Space Weather: Intense Solar Storm elevates Risk Score
The US National Oceanic and Atmospheric Agency (NOAA) Space Weather Prediction Center has forecasted an intense geomagnetic storm pulse will reach Earth today and Friday.
In conjunction with the UK’s MetOffice, NOAA’s Space Weather Prediction Center is making all possible efforts to reduce the solar flare impact on Earth; Stormpulse has consequently elevated the risk index score and notified affected customers via its automated notification and reporting system.
Said solar storm will affect launch schedules, information-communication-technologies (ICT), power grids and GPS accuracy.
According to a senior representative with NOAA, ”Solar flares can disrupt power grids, interfere with high-frequency airline and military communications, disrupt Global Positioning System (GPS) signals, interrupt civilian communications, and blanket the Earth’s upper atmosphere with hazardous radiation.”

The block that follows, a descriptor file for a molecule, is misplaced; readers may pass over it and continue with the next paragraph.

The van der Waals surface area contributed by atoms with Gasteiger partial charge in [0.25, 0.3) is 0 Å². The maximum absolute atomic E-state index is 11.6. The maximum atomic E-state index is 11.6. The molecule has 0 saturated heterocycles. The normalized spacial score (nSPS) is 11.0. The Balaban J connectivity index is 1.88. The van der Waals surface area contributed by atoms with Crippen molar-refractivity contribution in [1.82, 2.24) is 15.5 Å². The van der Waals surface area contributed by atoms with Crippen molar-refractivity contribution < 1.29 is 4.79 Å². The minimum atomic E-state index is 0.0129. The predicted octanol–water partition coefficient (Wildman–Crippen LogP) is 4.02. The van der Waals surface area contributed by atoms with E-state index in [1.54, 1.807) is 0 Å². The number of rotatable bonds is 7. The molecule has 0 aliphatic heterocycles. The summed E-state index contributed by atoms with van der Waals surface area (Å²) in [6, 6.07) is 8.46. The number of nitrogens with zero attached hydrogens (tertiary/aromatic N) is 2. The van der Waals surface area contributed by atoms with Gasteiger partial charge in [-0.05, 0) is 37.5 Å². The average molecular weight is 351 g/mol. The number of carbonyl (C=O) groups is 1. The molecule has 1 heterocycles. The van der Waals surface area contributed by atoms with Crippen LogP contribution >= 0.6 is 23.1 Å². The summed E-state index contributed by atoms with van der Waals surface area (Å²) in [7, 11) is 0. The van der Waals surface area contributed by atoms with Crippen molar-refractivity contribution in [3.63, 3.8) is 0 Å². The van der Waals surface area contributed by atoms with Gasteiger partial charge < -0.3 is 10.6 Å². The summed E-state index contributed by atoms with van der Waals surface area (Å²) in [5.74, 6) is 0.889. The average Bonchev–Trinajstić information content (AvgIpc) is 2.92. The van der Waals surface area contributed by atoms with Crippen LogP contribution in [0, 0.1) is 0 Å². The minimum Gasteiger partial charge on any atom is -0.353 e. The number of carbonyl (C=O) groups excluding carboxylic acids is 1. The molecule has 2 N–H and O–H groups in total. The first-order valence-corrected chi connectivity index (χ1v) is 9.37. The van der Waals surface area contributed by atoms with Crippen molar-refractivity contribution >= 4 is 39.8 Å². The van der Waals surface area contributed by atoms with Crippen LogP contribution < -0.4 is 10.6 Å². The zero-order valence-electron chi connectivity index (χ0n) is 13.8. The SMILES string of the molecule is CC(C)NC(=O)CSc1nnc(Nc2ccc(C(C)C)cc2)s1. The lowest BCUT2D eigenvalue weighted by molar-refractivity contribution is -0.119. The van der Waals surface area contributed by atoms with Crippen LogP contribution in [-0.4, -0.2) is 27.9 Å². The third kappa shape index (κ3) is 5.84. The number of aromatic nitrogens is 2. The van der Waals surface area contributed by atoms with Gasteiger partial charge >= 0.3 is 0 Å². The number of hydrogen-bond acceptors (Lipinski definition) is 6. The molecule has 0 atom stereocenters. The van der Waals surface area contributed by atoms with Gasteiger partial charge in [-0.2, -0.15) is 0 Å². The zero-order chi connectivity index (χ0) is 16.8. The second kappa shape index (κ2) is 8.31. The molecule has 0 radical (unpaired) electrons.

NASA has confirmed the launch of an unmanned resupply cargo rocket to the International Space Station has been rescheduled until the risk threat returns to normal. Additionally, some passenger jets and research aircraft have been diverted from the poles as an effort to avoid any human exposure and consequent health complications.
In the continental US, residents in Colorado, Kansas and Missouri may be witness to this phenomenon.
Since humans began traversing the universe—from cave dwellings to moon landings (and beyond)—every progressive step presents new opportunities, and with them, new risks.
Identifying, quantifying, and optimizing for past, present and future risk, then, is critical to ensuring people, property and purpose carry on.